Ah, spring. The birds are singing, the trees are blooming, and all is right with the world. Or all would be right with the world, if not for tax season.
Every year, millions of Americans struggle with finding all their receipts, checking deductions, trying to figure out what exactly a withholding allowance is—and, in some cases, how many of those whaling weapons can be deducted as a charitable contribution. Here are seven curiosities from the history of taxation—some still on the books, some very much not.
1. Twix are food but Snickers are candy in Illinois.
In what is surely one of the few times the merits of Twix versus Snickers have been mentioned in a Supreme Court decision, in his dissent for the 2018 case South Dakota v. Wayfair, Inc., et al., Chief Justice John Roberts noted that “Illinois categorizes Twix and Snickers bars—chocolate- and-caramel confections usually displayed side-by-side in the candy aisle—as food and candy, respectively (Twix have flour; Snickers don’t), and taxes them differently.”
And he was correct. In Illinois, candy by definition “does not include any preparation that contains flour or requires refrigeration” [PDF], which means a Snickers (flourless) has a 6.25 percent tax, and, thanks to the flour, a Twix has a tax of 1 percent. (Even more surprisingly, the Chicago Tribune reports that Twizzlers aren’t considered candy for tax purposes due to their flour content. But Beer Nuts are). So if you're in Illinois, have a hankering for chocolate, and want to save some cash, opt for a Twix.
2. Antiperspirants are over-the-counter drugs in Texas.
Candy wasn't the only topic on Roberts's mind in his South Dakota v. Wayfair, Inc., et al. dissent. As a way of illustrating the challenges that web-based businesses face when navigating quirky state and local tax laws, he cited another state-defined differentiation: “New Jersey knitters pay sales tax on yarn purchased for art projects, but not on yarn earmarked for sweaters,” and “Texas taxes sales of plain deodorant at 6.25 percent but imposes no tax on deodorant with antiperspirant” [PDF]. Why? Antiperspirants are classed as over-the-counter drugs.
3. Engraving something of "no special value" meant no special taxes in the 19th century.
The importance of scouring the tax laws for details is nothing new. According to an 1863 list of decisions of the Commissioner of Internal Revenue, engravers had to have a license and pay a manufacturers tax. But only if they were making “general seals, stamps, or dies, which possess a commercial value.” If, however, the engraver only did work for a “specific purpose, so that it would be of no special value to any one but the owner” they were “not thereby a manufacturer under the law.” So if you were to get a stamp of, say, your cat, which you would only use around your house, the engraver wouldn't have to pay tax.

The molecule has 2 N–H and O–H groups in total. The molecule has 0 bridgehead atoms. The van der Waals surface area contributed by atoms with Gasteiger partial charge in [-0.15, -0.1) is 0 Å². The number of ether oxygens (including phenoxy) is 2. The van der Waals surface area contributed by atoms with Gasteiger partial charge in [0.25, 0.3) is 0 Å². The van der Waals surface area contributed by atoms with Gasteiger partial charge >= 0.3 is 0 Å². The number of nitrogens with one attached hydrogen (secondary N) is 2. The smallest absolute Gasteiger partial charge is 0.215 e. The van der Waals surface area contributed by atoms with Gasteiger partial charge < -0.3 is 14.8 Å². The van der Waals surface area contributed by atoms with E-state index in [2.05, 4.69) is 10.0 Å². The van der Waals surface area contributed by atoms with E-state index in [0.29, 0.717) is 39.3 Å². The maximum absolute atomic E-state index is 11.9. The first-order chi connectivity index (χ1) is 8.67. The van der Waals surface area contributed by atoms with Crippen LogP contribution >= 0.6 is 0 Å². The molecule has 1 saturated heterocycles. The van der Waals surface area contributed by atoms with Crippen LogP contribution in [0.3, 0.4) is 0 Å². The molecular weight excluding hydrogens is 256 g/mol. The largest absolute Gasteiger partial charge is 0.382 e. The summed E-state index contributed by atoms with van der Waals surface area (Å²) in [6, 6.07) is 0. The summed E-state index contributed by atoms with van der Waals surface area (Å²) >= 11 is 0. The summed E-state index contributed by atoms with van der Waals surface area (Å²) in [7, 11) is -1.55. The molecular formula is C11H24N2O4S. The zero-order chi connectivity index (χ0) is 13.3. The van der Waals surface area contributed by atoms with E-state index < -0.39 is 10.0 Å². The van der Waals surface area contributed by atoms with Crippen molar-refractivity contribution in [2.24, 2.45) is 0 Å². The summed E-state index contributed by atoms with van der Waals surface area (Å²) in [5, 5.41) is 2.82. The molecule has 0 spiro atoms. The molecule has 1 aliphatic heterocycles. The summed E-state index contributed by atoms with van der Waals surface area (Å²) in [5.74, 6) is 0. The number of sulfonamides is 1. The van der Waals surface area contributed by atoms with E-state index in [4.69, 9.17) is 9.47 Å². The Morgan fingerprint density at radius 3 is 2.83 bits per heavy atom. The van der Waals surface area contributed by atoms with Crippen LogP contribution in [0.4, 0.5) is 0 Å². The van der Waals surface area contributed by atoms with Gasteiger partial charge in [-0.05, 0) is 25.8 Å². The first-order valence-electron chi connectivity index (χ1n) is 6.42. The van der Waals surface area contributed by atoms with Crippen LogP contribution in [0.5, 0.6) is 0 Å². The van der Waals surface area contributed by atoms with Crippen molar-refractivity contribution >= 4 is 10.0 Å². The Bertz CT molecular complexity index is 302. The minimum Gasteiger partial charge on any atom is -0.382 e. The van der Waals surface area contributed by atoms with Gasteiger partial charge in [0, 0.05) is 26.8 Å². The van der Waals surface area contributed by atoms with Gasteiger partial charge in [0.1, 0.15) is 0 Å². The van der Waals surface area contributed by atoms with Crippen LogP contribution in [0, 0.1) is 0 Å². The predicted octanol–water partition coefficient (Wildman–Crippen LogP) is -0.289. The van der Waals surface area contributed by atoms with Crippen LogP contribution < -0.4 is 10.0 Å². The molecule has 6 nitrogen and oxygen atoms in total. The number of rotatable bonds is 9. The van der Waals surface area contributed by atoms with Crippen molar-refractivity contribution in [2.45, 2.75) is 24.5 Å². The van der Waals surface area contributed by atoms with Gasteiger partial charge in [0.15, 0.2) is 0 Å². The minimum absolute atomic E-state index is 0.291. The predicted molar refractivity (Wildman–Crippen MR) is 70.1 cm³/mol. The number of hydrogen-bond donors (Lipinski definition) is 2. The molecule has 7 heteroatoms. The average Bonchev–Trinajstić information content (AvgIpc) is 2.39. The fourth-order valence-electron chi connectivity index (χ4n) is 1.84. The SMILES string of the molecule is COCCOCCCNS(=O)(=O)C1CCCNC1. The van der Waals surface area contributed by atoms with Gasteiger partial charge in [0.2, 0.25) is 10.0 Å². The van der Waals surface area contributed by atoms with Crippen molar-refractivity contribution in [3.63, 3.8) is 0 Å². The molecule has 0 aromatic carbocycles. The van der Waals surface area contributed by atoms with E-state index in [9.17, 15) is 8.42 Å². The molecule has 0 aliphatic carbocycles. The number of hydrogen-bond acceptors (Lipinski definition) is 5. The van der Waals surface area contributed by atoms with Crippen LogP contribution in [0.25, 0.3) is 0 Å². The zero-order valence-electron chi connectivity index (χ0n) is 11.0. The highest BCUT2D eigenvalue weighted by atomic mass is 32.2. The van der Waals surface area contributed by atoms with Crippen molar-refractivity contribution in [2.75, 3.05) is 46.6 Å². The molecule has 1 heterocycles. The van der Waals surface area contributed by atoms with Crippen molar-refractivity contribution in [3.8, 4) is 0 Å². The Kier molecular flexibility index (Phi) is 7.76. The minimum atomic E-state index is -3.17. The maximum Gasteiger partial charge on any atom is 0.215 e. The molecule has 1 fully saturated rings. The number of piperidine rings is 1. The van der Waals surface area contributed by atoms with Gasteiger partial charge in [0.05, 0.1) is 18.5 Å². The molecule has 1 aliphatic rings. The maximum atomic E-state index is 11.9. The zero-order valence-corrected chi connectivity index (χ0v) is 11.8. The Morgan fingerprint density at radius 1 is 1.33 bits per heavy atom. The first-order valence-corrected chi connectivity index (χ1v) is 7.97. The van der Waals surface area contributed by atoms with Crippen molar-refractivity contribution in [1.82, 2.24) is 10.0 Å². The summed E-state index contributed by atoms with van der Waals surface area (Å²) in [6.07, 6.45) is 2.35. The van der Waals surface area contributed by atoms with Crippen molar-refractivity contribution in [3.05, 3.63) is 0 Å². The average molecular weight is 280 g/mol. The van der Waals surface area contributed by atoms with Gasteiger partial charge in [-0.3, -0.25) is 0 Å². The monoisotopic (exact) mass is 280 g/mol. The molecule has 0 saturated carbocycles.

4. Certified whaling captains get a hefty deduction.
Although it might seem very 19th century, current U.S. tax law allows a deduction for captains of whaling boats. But not just anyone can go out and hunt a whale (or claim the $10,000 deduction). The IRS only allows whaling captains recognized by the Alaska Eskimo Whaling Commission (AEWC) to take the deduction, and the AEWC is granted a quota by the International Whaling Commission because of the importance of whaling for cultural and nutritional reasons (and because, unlike industrial whaling operations, subsistence hunters aren’t motivated by profit). Perhaps most surprising is that it’s deducted as a charitable contribution [PDF].
5. Deer hunters in Maryland can get a tax credit if they're charitable.
It’s much easier to get a license to hunt deer than whales, but hunters in Maryland can still get some tax credits. According to the state, “Individuals who hunt and harvest an antlerless deer in compliance with State hunting laws and regulations” can donate the meat to a program to feed the hungry. To offset the costs of butchering and processing, the state allows a credit of up to $50 of qualified expenses (up to $200).
6. Drinking despite England's "War Tax" on beer was one way to "help your country."
In 1915, future British Prime Minister David Lloyd George is said to have remarked “We are fighting Germans, Austrians and drink, and so far as I can see the greatest of these deadly foes is drink.” In November of 1914, as part of that fight, a “war tax” was implemented on beer, tripling the duties on a barrel of beer. One enterprising brewer advertised, “Order a pint of beer and drive a nail into the Kaiser’s coffin. If you can’t manage a pint order a half-pint and drive a tin-tack. Drink the national beverage and help your country by paying your share in the war-tax.”
According to Robert Duncan, author of Pubs and Patriots: The Drink Crisis in Britain During World War One, the alcohol tax had many positive effects: yearly beer consumption fell from 35.1 million bulk barrels to 21.4, and spirit consumption fell by half. Meanwhile, liver cirrhosis deaths decreased by 64 percent, from 152 per million to 56 per million.
7. The "Chicken Tax" requires a high tariff on light trucks.
Before 1962, the Common Market (a forerunner of the EU) was a rapidly growing market for American chicken producers. But that year, tariffs on poultry increased almost 200 percent, which meant a 66 percent decrease in the export of American chickens.
Americans balked, not just for the honor of our chicken farmers but because of concerns that this was an opening salvo on trade wars with the Common Market. In response, President Johnson implemented tariffs on trucks (to hurt Germany), brandy (to hurt France), and potato starch (to hurt the Netherlands), among other products.
Today, most of the tariffs have been lifted, but the so called “Chicken Tax”—a "25 percent tariff on light trucks," according to Jalopnik—remains on the books.